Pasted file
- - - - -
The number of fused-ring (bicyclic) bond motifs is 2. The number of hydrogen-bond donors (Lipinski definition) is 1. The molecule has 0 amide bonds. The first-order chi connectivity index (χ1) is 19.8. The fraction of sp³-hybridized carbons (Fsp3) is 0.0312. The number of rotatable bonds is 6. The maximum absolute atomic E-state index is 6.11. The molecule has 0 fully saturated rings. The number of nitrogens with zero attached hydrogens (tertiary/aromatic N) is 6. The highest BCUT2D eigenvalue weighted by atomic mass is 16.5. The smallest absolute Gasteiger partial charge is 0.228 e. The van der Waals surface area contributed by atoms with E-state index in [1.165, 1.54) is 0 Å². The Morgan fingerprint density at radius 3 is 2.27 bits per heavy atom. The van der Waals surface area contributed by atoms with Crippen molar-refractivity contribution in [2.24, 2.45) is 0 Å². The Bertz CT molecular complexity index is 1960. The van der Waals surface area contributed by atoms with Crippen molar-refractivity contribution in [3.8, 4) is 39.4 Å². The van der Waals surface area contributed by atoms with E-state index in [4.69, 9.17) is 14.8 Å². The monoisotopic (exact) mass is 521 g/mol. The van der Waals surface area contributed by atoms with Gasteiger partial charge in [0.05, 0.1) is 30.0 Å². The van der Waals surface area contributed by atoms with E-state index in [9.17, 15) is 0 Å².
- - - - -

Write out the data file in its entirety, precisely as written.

The number of fused-ring (bicyclic) bond motifs is 2. The number of hydrogen-bond donors (Lipinski definition) is 1. The molecule has 0 amide bonds. The first-order chi connectivity index (χ1) is 19.8. The fraction of sp³-hybridized carbons (Fsp3) is 0.0312. The number of rotatable bonds is 6. The maximum absolute atomic E-state index is 6.11. The molecule has 0 fully saturated rings. The number of nitrogens with zero attached hydrogens (tertiary/aromatic N) is 6. The highest BCUT2D eigenvalue weighted by atomic mass is 16.5. The smallest absolute Gasteiger partial charge is 0.228 e. The van der Waals surface area contributed by atoms with E-state index in [1.165, 1.54) is 0 Å². The Morgan fingerprint density at radius 3 is 2.27 bits per heavy atom. The van der Waals surface area contributed by atoms with Crippen molar-refractivity contribution in [2.24, 2.45) is 0 Å². The Bertz CT molecular complexity index is 1960. The van der Waals surface area contributed by atoms with Crippen molar-refractivity contribution in [3.8, 4) is 39.4 Å². The van der Waals surface area contributed by atoms with E-state index in [4.69, 9.17) is 14.8 Å². The monoisotopic (exact) mass is 521 g/mol. The van der Waals surface area contributed by atoms with Gasteiger partial charge in [0.05, 0.1) is 30.0 Å². The van der Waals surface area contributed by atoms with E-state index in [9.17, 15) is 0 Å².